InnoDB is very different from MyISAM in how it stores data and how the indexes works. InnoDB uses an index-organized data storage technique, wherein the primary key acts as the clustered index and this clustered index holds the data. There is no separate storage of data, its stored within the clustered index in the leaf nodes.

Its for this reason that understanding the basics of InnoDB primary key is very important, and hence the need for these notes. The purpose of these notes is to help you with selecting the correct primary keys.

Now let’s start off!

Understanding the primary key

Following are a few things that you should know about the primary key:

  • If you don’t create a primary key, InnoDB will first try to use a unique non-null key if present. And if there is no such key present then InnoDB will by itself generate a hidden 6-byte integer primary key and cluster on that. This value may or may not be a feasible choice for your data access patterns.
  • With InnoDB, the columns making up the primary key are automatically appended to the secondary indexes. This has two side-effects:
    1. if you have a long primary key, then all of your secondary indexes will become long as well,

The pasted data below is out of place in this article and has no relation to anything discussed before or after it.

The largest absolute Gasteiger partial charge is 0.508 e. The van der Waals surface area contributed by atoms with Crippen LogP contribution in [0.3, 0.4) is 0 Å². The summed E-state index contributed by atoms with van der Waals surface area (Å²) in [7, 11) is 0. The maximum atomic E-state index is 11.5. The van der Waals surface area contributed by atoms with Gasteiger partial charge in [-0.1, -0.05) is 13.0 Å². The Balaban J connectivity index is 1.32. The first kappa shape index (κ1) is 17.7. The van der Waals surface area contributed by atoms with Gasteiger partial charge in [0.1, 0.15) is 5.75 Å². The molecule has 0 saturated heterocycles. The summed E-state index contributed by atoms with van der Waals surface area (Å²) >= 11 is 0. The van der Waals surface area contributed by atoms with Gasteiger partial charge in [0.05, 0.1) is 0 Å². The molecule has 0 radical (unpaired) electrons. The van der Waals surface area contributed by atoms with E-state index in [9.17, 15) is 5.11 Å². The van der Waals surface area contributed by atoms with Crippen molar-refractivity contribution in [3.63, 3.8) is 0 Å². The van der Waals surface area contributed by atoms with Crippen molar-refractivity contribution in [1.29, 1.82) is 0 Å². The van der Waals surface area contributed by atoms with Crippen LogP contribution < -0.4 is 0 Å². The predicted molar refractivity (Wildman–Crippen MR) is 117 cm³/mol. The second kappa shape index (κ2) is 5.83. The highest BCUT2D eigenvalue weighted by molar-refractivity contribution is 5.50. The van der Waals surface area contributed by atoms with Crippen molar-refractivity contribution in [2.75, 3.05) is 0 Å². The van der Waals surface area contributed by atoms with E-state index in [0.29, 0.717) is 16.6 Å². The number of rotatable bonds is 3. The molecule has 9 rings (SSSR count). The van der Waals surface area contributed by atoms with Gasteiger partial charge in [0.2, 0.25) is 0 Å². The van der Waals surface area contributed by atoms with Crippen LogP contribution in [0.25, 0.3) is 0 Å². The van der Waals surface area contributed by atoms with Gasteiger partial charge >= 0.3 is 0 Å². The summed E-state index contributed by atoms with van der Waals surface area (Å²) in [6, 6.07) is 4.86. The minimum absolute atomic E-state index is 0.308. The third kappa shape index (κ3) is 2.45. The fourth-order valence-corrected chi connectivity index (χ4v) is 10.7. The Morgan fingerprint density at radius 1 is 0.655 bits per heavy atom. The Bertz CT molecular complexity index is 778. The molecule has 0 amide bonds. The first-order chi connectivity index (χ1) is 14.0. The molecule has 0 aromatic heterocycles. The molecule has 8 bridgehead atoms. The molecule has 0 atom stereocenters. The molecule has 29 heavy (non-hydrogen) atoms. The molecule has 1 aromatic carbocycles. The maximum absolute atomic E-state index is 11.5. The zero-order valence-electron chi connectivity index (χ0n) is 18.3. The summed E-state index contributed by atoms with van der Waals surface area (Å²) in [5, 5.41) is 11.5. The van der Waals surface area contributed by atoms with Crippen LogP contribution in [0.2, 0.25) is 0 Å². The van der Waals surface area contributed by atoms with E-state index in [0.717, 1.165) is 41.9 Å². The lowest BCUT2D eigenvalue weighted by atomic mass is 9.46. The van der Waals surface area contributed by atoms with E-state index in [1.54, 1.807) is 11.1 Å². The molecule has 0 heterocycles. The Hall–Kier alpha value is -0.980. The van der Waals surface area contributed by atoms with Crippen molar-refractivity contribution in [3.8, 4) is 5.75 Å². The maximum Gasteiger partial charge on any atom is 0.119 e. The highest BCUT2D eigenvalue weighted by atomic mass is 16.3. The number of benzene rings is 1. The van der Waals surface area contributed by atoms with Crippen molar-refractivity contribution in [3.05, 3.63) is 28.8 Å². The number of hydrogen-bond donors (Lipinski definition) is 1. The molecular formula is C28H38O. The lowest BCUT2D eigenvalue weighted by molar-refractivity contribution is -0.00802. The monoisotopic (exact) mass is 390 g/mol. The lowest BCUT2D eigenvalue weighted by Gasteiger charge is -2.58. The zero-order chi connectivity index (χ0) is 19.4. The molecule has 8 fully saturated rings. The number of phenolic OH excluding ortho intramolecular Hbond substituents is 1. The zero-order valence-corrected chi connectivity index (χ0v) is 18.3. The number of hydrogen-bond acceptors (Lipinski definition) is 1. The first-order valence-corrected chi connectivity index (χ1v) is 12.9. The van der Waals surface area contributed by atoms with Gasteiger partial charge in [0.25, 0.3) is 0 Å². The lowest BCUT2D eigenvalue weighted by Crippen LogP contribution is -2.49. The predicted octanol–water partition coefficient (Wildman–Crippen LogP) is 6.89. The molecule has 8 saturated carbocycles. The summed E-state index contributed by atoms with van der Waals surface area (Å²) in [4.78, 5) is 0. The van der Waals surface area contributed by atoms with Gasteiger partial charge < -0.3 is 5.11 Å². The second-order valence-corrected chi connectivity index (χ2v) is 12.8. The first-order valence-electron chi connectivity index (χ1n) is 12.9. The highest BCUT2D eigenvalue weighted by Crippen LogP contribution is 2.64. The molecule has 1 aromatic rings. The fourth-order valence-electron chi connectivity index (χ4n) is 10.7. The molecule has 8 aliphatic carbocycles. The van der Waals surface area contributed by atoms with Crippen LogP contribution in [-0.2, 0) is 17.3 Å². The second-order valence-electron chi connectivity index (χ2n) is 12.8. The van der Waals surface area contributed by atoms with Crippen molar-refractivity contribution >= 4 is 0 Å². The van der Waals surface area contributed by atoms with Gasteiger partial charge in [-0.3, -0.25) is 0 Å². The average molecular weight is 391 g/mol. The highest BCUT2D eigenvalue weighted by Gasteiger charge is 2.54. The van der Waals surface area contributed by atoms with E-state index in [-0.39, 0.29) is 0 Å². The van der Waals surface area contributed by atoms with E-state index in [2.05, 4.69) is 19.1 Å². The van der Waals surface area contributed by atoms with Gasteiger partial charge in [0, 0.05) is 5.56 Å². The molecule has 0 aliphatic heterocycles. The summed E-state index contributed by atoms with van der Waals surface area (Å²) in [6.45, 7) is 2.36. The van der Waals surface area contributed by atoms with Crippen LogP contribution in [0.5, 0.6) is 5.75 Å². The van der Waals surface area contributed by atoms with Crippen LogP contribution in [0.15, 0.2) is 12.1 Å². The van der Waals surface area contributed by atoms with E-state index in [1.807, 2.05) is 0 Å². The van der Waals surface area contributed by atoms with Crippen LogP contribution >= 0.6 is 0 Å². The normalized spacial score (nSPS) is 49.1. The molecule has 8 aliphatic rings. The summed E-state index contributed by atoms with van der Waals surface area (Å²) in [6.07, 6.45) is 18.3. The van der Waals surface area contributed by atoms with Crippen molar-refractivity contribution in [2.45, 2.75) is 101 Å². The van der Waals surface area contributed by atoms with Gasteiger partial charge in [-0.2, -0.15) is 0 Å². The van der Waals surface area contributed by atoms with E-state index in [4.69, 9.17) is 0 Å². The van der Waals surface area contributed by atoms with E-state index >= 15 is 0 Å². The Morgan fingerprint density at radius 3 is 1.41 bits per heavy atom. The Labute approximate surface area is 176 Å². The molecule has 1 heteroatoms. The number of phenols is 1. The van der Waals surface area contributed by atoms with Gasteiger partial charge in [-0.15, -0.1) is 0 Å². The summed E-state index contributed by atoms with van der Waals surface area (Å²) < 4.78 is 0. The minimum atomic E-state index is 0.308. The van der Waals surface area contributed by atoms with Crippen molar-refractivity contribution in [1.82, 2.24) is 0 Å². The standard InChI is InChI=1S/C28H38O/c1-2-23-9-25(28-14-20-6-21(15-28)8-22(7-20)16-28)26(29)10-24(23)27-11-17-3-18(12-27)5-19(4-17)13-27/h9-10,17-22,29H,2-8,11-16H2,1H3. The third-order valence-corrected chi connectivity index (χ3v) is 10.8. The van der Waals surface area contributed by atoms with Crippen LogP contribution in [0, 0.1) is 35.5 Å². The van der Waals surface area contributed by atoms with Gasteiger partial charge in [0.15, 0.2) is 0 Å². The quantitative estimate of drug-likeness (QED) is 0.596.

2. the secondary indexes can act as covering indexes, for data retrievals that need secondary indexed column values as well as the primary key column value.
  • InnoDB does not compress indexes as MyISAM does, which means that you will need comparatively large amount of disk space.

Selecting the right primary key

Following are a few consequences from the above mentioned points about the primary key:

  • You should strive for a small primary key if you’ll have many indexes on a table. That’s going to save you disk space as well as will allow for much better caching.
  • The easiest way to select a primary key is to use an AUTO_INCREMENT column as the primary key. This will ensure that rows are inserted in sequential order and will allow for very efficient clustering.
  • Avoid using random non-sequential values as primary keys, because such type of values spread out the data making the index insertion random and do not give any helpful clustering.

I hope after reading this post you will have a better understanding of how to select the right primary key, and I hope this forms a part of your handy reference.